This is Post Number 500!
Now 400 to 1,000 read my entries each day—and I truly appreciate it!
Since I like things to come in fives (and tens), here are five things YOU need to know TODAY!
1. Minnesota Investigates RVers Evading Sales Tax
The Minnesota Department of Revenue said Wednesday (November 16) in a news release it is investigating 270 cases in which Minnesotans may have set up shell companies to evade paying sales tax on luxury recreational vehicles. It has closed 22 other cases since October 2010, collecting $230,000 in sales taxes, penalties, and fines.
The department said in most cases, the Minnesota residents set up shell limited liability corporations in Montana, which does not charge sales tax. The Minnesotans buy the RVs through the Montana corporations and register the vehicles in that state, yet the RVs are kept in Minnesota.
The state said the high-end RVs cost between $150,000 to more than $1 million.
Minnesota has a 6.5% sales tax, which translates into $9,750 for a $150,000 RV and $65,000 for a $1 million RV.
2. Pilot Flying J Acquires North Dakota Travel Center
Pilot Flying J recently acquired a travel center in Grand Forks, North Dakota, and will remodel the Pilot Travel Center to feature full amenities for professional drivers and the motoring public. The travel center is located at Exit 12 off Interstate 29, and the remodeling is expected to be complete for a grand opening in mid-January 2012.
CSP Daily News reported Wednesday (November 16) the 10,310-square-foot travel center will feature four fuel islands and four diesel islands along with a restaurant and a wide variety of convenience items.
Pilot Flying J plans to add four additional diesel islands and two RV fuel islands by the spring of 2012 after opening to the public. The facility will feature high-speed fuel pumps that provide faster flow so customers can refuel quickly.
3. Go RVing Canada Release Industry Results
RVing remains a popular travel option for Canadian families, who are discovering the fun, flexibility, and affordability that the RV lifestyle provides, according to a Go RVing Canada news release issued yesterday (November 17).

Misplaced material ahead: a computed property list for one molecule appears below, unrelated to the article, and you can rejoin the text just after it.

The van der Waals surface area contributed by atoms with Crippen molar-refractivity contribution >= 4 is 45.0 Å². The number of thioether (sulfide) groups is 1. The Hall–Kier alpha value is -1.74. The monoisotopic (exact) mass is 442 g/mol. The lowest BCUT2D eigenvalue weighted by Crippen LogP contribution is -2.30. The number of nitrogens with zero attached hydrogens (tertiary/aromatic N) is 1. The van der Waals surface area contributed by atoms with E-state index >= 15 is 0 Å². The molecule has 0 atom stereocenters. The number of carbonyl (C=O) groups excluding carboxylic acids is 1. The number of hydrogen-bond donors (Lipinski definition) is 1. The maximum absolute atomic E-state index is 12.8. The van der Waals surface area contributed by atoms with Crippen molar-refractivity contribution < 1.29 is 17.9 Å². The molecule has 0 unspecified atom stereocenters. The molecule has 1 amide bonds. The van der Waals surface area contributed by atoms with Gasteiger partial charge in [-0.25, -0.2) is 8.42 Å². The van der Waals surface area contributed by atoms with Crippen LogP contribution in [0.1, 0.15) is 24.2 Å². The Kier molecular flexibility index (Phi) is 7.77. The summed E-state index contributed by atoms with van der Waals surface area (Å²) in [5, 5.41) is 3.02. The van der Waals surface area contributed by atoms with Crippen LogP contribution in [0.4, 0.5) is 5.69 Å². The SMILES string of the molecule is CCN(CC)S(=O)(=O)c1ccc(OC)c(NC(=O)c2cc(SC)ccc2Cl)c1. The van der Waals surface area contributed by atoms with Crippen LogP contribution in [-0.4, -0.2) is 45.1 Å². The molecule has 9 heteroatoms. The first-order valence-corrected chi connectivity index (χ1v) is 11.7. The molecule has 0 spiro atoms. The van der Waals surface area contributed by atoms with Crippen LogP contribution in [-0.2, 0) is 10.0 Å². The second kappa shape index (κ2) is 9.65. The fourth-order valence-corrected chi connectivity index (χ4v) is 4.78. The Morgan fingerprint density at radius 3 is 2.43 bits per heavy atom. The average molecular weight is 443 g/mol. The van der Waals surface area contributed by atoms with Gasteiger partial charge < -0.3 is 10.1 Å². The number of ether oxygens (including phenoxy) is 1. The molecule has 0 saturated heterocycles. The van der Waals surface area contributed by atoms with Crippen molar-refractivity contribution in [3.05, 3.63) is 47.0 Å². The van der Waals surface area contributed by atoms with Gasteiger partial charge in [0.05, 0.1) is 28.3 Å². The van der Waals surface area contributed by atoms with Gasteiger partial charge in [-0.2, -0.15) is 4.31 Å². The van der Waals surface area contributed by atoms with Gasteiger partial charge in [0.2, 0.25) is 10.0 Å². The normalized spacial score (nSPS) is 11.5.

With a strong rebound in demand in July and August, total revenues in the RV industry now stand at just over $2.3 billion dollars, bringing it close to the equivalent sales period in 2010.
“This is wonderful news for the RV industry,” said Go RVing Canada Spokesperson Angèle Lapointe. “Much of the sales rebound in this year’s third quarter can be attributed to strong demand brought about by the continued affordability of RVs in Canada. This has come largely as a result of our strong currency.”
Depending on the RV model, a typical family RV vacation can be up to 75% less expensive per day than other forms of vacation travel. According to a cost-comparison study conducted by PKF Consulting, an RV trip is shown to be more economical when compared to a traditional week’s vacation for a family of four, when the costs of flights, car rental, hotels and eating out at restaurants are considered.
4. Great Smoky Mountains National Park See Decline in Visitation
Visits to the Great Smoky Mountains National Park fell 9.5 percent in October from the same month in 2010 and year-to-date visits are off more than a half-million, according to an Associated Press report.
The National Park Service said there were 1,133,520 visitors last month, compared with 1,252,357 in October 2010. October is one of the stronger months for park visitation because tourists come to see the autumn foliage.
All entrances to the park showed declines last month.
For the first 10 months of 2011, there were 7,931,484 visitors to the 500,000-acre park on the Tennessee-North Carolina border. That was 6.7 percent fewer than at the same time last year—a drop of 568,330 people.
The Smokies remains America’s most-visited national park.
5. Idaho RV Park Explosion Caused by Propane Leak
Fire officials are trying to determine the cause of an explosion at the Boise-Meridian RV Resort near the Meridian Street/Franklin Road intersection in Meridian early yesterday (November 17), which sent one man to University of Utah Burn Center in Salt Lake City.
The Idaho Statesman reports that the Meridian police were first to arrive on the scene and found a man semi-conscious lying next to a burning trailer. He was moved away from the fire and eventually flown to the burn center.
Fire officials know that a propane leak is what caused the explosion in the trailer but are still not sure how that gas was ignited, Deputy Fire Chief Perry Palmer said.
Have a great weekend.
Until next time, safe RV travels, and we’ll see you on the road!
If you put off everything till you’re sure of it, you’ll never get anything done.
—Norman Vincent Peale